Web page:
I have no information on bootable removal tools specifically for ssd's. My recommendation would always be to re-partition and do full format if in doubt. I have never seen any virus affect modern firmware on SSD's maybe others have? Potentially booting to parted magic (linux distro) would show a hidden partition. Parted magic is a great tool for hard drives or SSD's.

 

The only thing I have seen people do with flash memory is change the read out of the size of the disk (such as in flash drives to make the storage size appear larger than actually it is) From what I understand, they are not changing the firmware but rather changing a log file (I do not know for certain, I have not tried this).

 

Guys,

 

Thanks for replying.

 

The hijack-symptoms are off-line for starters -- removed the wifi/blue-tooth card. And the symptoms include changing folder names, deleted files, desktop snapshots, and so forth. Also, I've tried working off of a thumb-drive with live distros (Ubuntu, Mint) with no change in symptoms.

 

I'm not sure where the virus, back-door, rootkit or whatever resides. I've erased the hard-drive several times, and used only the thumb-drive in this state as well. I thought of many possible scenarios, yet I have a limited understanding about computers. (Protected sectors on the drive, hidden in RAM or memory, altered firmware, or who knows what; my computer was out of my possession for several days, and they had access to the hash number for the firmware password --a long story.) 

 

At this point, the laptop is just a keyboard and a screen for watching movies and reading pdfs. I'm terrifed to work on anything worth saving because the files change -- additional text when writing, missing images with graphic files, and so on. My thinking is as follows: 1) wipe the firmware somehow, 2) replace the hard-drive, 3) try OSX again.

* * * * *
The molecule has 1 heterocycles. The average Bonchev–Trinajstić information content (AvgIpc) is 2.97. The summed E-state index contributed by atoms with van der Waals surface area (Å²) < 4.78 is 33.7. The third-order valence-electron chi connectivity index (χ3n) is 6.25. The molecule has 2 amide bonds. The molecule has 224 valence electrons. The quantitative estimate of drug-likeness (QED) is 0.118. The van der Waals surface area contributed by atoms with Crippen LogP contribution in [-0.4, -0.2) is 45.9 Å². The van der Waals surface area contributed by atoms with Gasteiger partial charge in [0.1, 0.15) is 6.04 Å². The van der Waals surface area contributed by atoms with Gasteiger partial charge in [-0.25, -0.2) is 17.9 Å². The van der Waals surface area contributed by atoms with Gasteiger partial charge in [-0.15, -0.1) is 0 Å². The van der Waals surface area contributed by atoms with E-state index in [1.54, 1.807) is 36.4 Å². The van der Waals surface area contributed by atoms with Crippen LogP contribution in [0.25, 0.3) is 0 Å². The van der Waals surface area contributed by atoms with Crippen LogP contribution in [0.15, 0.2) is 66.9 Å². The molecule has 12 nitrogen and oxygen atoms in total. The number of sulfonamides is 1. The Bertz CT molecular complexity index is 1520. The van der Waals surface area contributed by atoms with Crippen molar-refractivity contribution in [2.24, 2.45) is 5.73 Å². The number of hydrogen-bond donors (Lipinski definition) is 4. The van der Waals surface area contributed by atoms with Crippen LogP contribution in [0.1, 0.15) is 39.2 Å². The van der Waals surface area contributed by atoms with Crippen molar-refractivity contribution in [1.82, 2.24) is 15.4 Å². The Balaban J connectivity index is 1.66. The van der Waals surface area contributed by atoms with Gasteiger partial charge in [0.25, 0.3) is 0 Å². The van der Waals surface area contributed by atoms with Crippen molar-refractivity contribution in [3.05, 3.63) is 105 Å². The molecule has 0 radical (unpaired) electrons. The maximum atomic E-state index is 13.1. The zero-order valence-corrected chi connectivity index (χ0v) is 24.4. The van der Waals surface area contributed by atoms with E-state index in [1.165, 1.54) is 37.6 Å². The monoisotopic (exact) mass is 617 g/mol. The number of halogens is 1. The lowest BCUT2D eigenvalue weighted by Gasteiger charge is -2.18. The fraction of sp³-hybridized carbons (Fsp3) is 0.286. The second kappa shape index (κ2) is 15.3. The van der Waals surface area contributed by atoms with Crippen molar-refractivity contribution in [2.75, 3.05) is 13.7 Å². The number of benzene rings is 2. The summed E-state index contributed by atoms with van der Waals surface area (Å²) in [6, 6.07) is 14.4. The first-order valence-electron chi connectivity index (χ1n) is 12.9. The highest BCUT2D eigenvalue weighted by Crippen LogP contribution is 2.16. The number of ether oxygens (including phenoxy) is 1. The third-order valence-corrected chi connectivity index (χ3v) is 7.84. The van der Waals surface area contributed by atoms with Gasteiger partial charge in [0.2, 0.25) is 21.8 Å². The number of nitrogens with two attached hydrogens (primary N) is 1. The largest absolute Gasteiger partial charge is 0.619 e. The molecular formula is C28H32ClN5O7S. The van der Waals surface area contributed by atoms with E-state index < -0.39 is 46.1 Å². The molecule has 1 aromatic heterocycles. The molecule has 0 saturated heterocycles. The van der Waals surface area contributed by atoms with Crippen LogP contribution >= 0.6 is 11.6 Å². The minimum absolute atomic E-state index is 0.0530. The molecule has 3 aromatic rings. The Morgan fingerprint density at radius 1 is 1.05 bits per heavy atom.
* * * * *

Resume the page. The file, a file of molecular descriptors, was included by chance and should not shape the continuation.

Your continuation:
Incidentally, the architecture of the hard-drive went from 250 GB to 251 GB somehow. Anyone know how to repair this anomaly?

 

Thanks...

On your mac, you might try:

Resetting NVRAM / PRAM

  1. Shut down your Mac.
  2. Locate the following keys on the keyboard: Command (⌘), Option, P, and R. You will need to hold these keys down simultaneously in step 4.
  3. Turn on the computer.
  4. Press and hold the Command-Option-P-R keys before the gray screen appears.
  5. Hold the keys down until the computer restarts and you hear the startup sound for the second time.
  6. Release the keys.

After resetting NVRAM or PRAM, you may need to reconfigure your settings for speaker volume, screen resolution, startup disk selection, and time zone information. If issues persist, your Mac's logic board battery (not a portable Mac's rechargeable battery) may need to be replaced. The logic board battery helps retain NVRAM/PRAM settings when your computer is shut down. You can take your Mac to a Mac Genius or Apple Authorized Service Provider to replace the battery on the logic board.

Resetting NVRAM in Open Firmware

If your computer is Open Firmware-based and you are unable to reset NVRAM as described above, you may alternatively reset the NVRAM and Open Firmware settings using the steps in the Solution section of Message “To continue booting, type 'mac-boot' and press return”.

In some cases, an Open Firmware-based computer may not respond to the keyboard commands noted above, and may not allow starting up into Open Firmware by pressing and holding the Command, Option, O, and F keys during startup.  If you are unable to get to an Open Firmware prompt (and your Mac supports doing so), try holding the power button held down continuously during start up.

 

 

 

Can you go into more detail about this: "I'm terrifed to work on anything worth saving because the files change -- additional text when writing"

 

As strange as this might sound, you might have a stuck key on the keyboard or a couple of keys that sometimes stick. Maybe one of the cmd buttons which I could see causing some strange issues.


Edited by zingo156, 08 May 2014 - 08:50 AM.